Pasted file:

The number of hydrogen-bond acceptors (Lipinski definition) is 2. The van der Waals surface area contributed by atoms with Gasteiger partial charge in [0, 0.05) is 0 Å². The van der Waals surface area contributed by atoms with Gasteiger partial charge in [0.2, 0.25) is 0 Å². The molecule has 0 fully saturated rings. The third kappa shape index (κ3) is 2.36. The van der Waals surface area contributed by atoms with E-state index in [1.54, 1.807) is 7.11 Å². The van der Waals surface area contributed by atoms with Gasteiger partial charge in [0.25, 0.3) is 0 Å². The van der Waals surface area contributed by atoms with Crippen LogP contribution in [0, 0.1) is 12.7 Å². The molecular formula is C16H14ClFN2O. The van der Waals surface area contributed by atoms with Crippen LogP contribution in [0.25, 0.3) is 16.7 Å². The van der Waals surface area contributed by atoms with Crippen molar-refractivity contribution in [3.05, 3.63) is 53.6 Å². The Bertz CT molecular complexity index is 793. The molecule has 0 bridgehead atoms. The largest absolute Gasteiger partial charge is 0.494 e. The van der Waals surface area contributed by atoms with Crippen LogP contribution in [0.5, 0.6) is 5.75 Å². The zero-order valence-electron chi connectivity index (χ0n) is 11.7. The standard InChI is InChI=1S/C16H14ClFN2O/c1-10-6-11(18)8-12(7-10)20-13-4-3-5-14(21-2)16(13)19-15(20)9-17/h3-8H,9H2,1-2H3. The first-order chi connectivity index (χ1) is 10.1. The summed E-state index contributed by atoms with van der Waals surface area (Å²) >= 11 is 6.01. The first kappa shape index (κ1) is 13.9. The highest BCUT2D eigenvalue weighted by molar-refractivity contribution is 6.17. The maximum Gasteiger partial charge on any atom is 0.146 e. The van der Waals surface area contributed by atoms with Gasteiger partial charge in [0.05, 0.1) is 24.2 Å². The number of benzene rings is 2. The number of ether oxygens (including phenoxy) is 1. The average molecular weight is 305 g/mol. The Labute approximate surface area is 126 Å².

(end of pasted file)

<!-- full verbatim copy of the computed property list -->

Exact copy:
The number of hydrogen-bond acceptors (Lipinski definition) is 2. The van der Waals surface area contributed by atoms with Gasteiger partial charge in [0, 0.05) is 0 Å². The van der Waals surface area contributed by atoms with Gasteiger partial charge in [0.2, 0.25) is 0 Å². The molecule has 0 fully saturated rings. The third kappa shape index (κ3) is 2.36. The van der Waals surface area contributed by atoms with E-state index in [1.54, 1.807) is 7.11 Å². The van der Waals surface area contributed by atoms with Gasteiger partial charge in [0.25, 0.3) is 0 Å². The van der Waals surface area contributed by atoms with Crippen LogP contribution in [0, 0.1) is 12.7 Å². The molecular formula is C16H14ClFN2O. The van der Waals surface area contributed by atoms with Crippen LogP contribution in [0.25, 0.3) is 16.7 Å². The van der Waals surface area contributed by atoms with Crippen molar-refractivity contribution in [3.05, 3.63) is 53.6 Å². The Bertz CT molecular complexity index is 793. The molecule has 0 bridgehead atoms. The largest absolute Gasteiger partial charge is 0.494 e. The van der Waals surface area contributed by atoms with Crippen LogP contribution in [0.5, 0.6) is 5.75 Å². The zero-order valence-electron chi connectivity index (χ0n) is 11.7. The standard InChI is InChI=1S/C16H14ClFN2O/c1-10-6-11(18)8-12(7-10)20-13-4-3-5-14(21-2)16(13)19-15(20)9-17/h3-8H,9H2,1-2H3. The first-order chi connectivity index (χ1) is 10.1. The summed E-state index contributed by atoms with van der Waals surface area (Å²) >= 11 is 6.01. The first kappa shape index (κ1) is 13.9. The highest BCUT2D eigenvalue weighted by molar-refractivity contribution is 6.17. The maximum Gasteiger partial charge on any atom is 0.146 e. The van der Waals surface area contributed by atoms with Gasteiger partial charge in [0.05, 0.1) is 24.2 Å². The number of benzene rings is 2. The number of ether oxygens (including phenoxy) is 1. The average molecular weight is 305 g/mol. The Labute approximate surface area is 126 Å².